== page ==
Labor history tends to get short shrift in history books.
The Pullman National Monument Preservation Society, created by Barack Obama’s presidential proclamation in 2015, is trying to change that. During the Great Pullman Strike’s 125th anniversary, the group is giving guided tours each month through October.
Before it became a Chicago neighborhood, Pullman was seen by outsiders as “The World’s Most Perfect Town.” It was conceived as a utopian company town where industrialist George Pullman built beautiful brick houses for his workers, schools, parks, a library, a theater, and the Midwest’s first indoor shopping mall. It was conceived as an idyllic alternative to the slums of the city of Chicago.
But Pullman governed with a heavy hand and workers living there were chafed by his strict rules governing every part of their social and economic lives. Liquor was banned and no one had the right to vote. Finally, after an economic crisis in 1893 prompted the boss to lower wages by 25 percent while raising rents, thousands walked out of Pullman’s factories—some of whom were starving.
The downtrodden workers gained the help of iconic labor leader Eugene Debs’ American Railroad Union and the strike snowballed into a two-month-long nationwide rebellion in 1894 that historian Jill Lepore has called “one of the single biggest labor actions in American history.”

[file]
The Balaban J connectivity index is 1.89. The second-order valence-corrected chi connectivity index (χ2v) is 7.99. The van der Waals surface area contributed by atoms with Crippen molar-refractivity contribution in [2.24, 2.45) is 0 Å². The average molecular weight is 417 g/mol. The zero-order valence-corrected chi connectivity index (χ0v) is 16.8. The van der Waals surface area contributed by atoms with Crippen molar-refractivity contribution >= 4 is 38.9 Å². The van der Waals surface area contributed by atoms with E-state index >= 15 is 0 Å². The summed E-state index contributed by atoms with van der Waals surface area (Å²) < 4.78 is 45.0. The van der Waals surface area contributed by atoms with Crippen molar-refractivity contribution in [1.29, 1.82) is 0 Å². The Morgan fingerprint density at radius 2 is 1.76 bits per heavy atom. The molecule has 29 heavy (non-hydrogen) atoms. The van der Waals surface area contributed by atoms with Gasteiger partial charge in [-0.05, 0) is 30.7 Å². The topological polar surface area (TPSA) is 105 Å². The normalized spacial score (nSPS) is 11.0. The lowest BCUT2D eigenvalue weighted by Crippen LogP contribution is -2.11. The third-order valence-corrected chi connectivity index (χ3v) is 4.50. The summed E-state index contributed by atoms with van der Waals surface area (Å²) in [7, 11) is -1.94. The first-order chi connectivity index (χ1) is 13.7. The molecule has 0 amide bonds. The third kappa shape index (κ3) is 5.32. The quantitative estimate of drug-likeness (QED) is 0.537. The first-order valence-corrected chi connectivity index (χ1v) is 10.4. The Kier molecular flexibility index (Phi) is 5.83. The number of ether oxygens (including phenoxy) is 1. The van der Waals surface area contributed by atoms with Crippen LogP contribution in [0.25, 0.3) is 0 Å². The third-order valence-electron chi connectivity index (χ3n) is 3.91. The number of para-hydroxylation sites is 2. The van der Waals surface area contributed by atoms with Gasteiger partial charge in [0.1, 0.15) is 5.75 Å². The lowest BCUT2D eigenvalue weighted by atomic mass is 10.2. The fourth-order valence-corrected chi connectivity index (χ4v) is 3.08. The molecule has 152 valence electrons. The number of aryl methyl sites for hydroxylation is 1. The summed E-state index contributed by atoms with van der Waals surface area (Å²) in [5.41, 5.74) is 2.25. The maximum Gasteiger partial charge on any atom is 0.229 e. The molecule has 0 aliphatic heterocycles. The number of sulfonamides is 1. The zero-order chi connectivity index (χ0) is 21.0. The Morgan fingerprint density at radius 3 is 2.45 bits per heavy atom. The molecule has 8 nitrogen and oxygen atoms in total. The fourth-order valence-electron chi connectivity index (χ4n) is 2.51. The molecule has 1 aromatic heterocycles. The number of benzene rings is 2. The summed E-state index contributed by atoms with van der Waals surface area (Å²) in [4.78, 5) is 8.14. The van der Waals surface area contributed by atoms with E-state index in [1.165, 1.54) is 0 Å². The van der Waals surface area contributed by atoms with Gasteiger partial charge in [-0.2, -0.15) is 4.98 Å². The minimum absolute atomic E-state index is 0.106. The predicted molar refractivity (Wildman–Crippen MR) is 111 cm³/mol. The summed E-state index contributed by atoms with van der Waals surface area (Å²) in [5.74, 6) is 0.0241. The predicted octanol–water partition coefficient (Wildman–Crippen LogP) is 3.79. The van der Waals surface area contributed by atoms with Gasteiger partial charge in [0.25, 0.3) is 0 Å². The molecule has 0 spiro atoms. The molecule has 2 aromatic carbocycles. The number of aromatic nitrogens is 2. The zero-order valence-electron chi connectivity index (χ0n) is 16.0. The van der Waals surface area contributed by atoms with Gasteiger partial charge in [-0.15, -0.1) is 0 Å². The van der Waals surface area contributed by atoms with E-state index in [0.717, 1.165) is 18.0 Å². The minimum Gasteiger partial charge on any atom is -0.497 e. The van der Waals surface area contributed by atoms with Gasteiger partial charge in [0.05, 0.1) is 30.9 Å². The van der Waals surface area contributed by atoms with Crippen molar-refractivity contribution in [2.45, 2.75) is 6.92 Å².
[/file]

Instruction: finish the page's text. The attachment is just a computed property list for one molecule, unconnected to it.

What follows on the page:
The boycott froze the railroads for more than a month and eventually stopped the delivery of U.S. mail, which led President Grover Cleveland to deploy federal troops to Chicago to break the strike. They did so violently; with 26 civilians killed before the labor stoppage ended on August 2, 1894. Debs became a populist hero while jailed for his role in the Pullman Strike. He later founded the Socialist Party and ran for president four times, earning a million votes in 1912.
In 1898, the Illinois State Supreme Court broke up Pullman’s company town. The next year it was annexed by the city of Chicago.
The 2.5-hour walking tour of Pullman is designed to give visitors a sense of what it was like in 1894. Many of the red-brick structures still exist: from George Pullman’s upscale hotel to to the massive factory clocktower to dozens of houses—many of which are currently occupied. The tour also describes the poor tenements house of “Poverty Row,” (now the site of an artist loft development) and the former outskirts of “Bumtown” where workers secretly planned the strike.
The next tour is scheduled for July 13 at noon. Admission is $25, and each ticket includes post-tour reception and dessert.